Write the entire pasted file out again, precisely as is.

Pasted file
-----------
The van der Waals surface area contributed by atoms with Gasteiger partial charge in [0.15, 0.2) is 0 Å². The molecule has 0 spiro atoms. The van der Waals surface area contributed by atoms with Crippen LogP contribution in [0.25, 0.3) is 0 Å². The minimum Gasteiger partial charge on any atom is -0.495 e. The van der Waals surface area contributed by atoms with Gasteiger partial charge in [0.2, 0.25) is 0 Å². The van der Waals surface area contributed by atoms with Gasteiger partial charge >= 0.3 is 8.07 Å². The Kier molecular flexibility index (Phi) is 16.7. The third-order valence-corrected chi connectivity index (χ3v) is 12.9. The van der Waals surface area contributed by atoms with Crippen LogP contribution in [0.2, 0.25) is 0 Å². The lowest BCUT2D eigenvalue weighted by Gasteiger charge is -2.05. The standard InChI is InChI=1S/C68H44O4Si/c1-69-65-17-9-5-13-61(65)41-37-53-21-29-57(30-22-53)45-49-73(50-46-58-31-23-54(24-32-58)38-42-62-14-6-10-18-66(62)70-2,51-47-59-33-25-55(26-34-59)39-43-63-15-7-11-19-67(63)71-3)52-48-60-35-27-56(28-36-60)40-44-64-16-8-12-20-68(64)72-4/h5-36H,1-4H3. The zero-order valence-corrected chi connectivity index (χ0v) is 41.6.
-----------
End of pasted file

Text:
The van der Waals surface area contributed by atoms with Gasteiger partial charge in [0.15, 0.2) is 0 Å². The molecule has 0 spiro atoms. The van der Waals surface area contributed by atoms with Crippen LogP contribution in [0.25, 0.3) is 0 Å². The minimum Gasteiger partial charge on any atom is -0.495 e. The van der Waals surface area contributed by atoms with Gasteiger partial charge in [0.2, 0.25) is 0 Å². The van der Waals surface area contributed by atoms with Gasteiger partial charge >= 0.3 is 8.07 Å². The Kier molecular flexibility index (Phi) is 16.7. The third-order valence-corrected chi connectivity index (χ3v) is 12.9. The van der Waals surface area contributed by atoms with Crippen LogP contribution in [0.2, 0.25) is 0 Å². The lowest BCUT2D eigenvalue weighted by Gasteiger charge is -2.05. The standard InChI is InChI=1S/C68H44O4Si/c1-69-65-17-9-5-13-61(65)41-37-53-21-29-57(30-22-53)45-49-73(50-46-58-31-23-54(24-32-58)38-42-62-14-6-10-18-66(62)70-2,51-47-59-33-25-55(26-34-59)39-43-63-15-7-11-19-67(63)71-3)52-48-60-35-27-56(28-36-60)40-44-64-16-8-12-20-68(64)72-4/h5-36H,1-4H3. The zero-order valence-corrected chi connectivity index (χ0v) is 41.6.